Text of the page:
If California’s goal is to attain a more just and equal justice system, then it must fix the bail system that too often victimizes poor people who end up in jail for relatively minor crimes.
That is the message of an important report released Tuesday by a committee established by California Chief Justice Tani Cantil-Sakauye. The 57-page report, drafted by 11 judges and the Santa Cruz County Superior Court’s executive officer, is resonating with legislators and should have national implications.
Its fundamental finding: California holds low-risk defendants in jail pending trial simply because they cannot afford bail, and releases people who can afford to make bail even if they pose a risk to public safety. The report doesn’t recommend issuing get-out-jail-free cards. Instead, it urges that people who pose risks be held, even if they have money, and that people who pose little risk be allowed to return to their jobs and families pending the outcome of their cases.
Sen. Bob Hertzberg, D-Los Angeles, and Assemblyman Rob Bonta, D-Oakland, placed legislation to overhaul the bail system on hold pending the report ordered by Cantil-Sakauye. Now, Hertzberg told an editorial board member, he will press ahead with hearings into the bail business, and will revise the legislation. The bail bonds business likely won’t bend without a fight.
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The money bail system may be obscure to people who have not experienced it, or don’t work in the criminal justice system. But few who are familiar with it can justify it as it now exists, unless they are in the bail business – and it is a big business. The face value of bail bonds has exceeded $4.4 billion annually in recent years.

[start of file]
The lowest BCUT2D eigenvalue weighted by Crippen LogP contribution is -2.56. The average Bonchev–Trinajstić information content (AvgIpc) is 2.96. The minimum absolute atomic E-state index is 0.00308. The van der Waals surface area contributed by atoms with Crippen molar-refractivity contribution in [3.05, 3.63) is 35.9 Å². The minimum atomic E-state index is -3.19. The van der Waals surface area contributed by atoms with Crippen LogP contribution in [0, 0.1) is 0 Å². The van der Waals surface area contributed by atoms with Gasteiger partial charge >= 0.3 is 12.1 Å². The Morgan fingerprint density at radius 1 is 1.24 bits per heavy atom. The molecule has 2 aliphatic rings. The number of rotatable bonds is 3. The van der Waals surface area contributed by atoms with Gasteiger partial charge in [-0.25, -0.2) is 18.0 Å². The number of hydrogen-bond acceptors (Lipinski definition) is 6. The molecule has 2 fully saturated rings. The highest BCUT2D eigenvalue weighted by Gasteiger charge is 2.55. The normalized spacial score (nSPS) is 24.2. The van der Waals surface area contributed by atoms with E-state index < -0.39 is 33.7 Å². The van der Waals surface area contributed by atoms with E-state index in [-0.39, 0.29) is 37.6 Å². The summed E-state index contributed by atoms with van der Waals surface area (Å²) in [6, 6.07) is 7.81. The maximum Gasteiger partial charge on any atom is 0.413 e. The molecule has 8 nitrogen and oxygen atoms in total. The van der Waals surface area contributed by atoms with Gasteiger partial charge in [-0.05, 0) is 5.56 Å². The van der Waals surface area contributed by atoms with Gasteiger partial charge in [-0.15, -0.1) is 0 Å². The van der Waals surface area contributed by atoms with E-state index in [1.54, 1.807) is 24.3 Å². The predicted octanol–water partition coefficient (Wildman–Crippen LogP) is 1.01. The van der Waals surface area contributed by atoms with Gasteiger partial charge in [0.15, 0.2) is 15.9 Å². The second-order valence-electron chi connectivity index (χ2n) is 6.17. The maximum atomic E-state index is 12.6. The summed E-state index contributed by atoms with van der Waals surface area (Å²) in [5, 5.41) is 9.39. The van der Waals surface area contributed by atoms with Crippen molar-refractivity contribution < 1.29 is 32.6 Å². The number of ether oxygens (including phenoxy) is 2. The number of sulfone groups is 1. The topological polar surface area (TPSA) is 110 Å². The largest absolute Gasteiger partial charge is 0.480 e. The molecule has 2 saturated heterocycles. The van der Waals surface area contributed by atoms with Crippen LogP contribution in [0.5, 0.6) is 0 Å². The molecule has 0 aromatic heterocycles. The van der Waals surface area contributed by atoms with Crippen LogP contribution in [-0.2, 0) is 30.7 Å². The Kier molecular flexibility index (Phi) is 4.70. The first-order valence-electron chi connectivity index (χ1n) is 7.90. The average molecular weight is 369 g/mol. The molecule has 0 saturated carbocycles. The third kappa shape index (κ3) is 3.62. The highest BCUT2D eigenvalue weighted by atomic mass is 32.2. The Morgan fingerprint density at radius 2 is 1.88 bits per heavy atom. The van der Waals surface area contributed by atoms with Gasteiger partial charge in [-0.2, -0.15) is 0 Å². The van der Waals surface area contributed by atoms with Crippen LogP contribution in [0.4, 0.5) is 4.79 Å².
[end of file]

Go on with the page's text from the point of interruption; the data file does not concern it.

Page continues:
Although it’s not clear how many people could be freed if the system were overhauled, three counties offered estimates: 15 percent in Fresno, 53 percent in San Francisco and 59 percent in San Mateo. Given that the total jail population averages 48,000 in California, between 7,000 and 28,000 people could be eligible for release who now cannot afford bail. Such a reduction in jail populations would ease burdens on counties, many of which face court-ordered inmate caps.
Cantil-Sakauye is a former prosecutor, trial judge and an appointee of Republican governors. She also has a sense of fairness that is reflected in the report and in her statement Tuesday that the “current pretrial system unnecessarily compromises victim and public safety.”
The report, which offers 10 recommendations, says victims’ rights must be taken into consideration. As it is, defendants who can afford to make bail are freed “often without any conditions placed on release.” In any overhaul, special care should be given to cases involving domestic violence, child abuse, stalking or sexual assault, the report noted, rightly so.
The report said mentally ill individuals or drug abusers should be given treatment and services, not merely warehoused. A Southern California Public Radio report last month quoted the Los Angeles County Sheriff’s Department as saying 20 percent of the estimated 18,000 people locked up in its jails had some type of mental illness. A report last year estimated that 35 to 40 percent of San Francisco County jail inmates are being treated for mental illness.
The state, in other words, must ensure that arrestees who suffer from mental illness are given treatment, not simply tossed back onto the street to fend for themselves. Treatment will cost money. The state also must pay to expand or establish county pretrial services so skilled officers can determine the degree of risk a person might pose.
The bail reform report should not be left in the electronic equivalent of a dusty shelf. Lawmakers must be careful in any legislation they adopt; public safety is at stake. But California’s current bail system unfair taxes on poor people who commit relatively minor crimes, and that serves neither justice nor equality.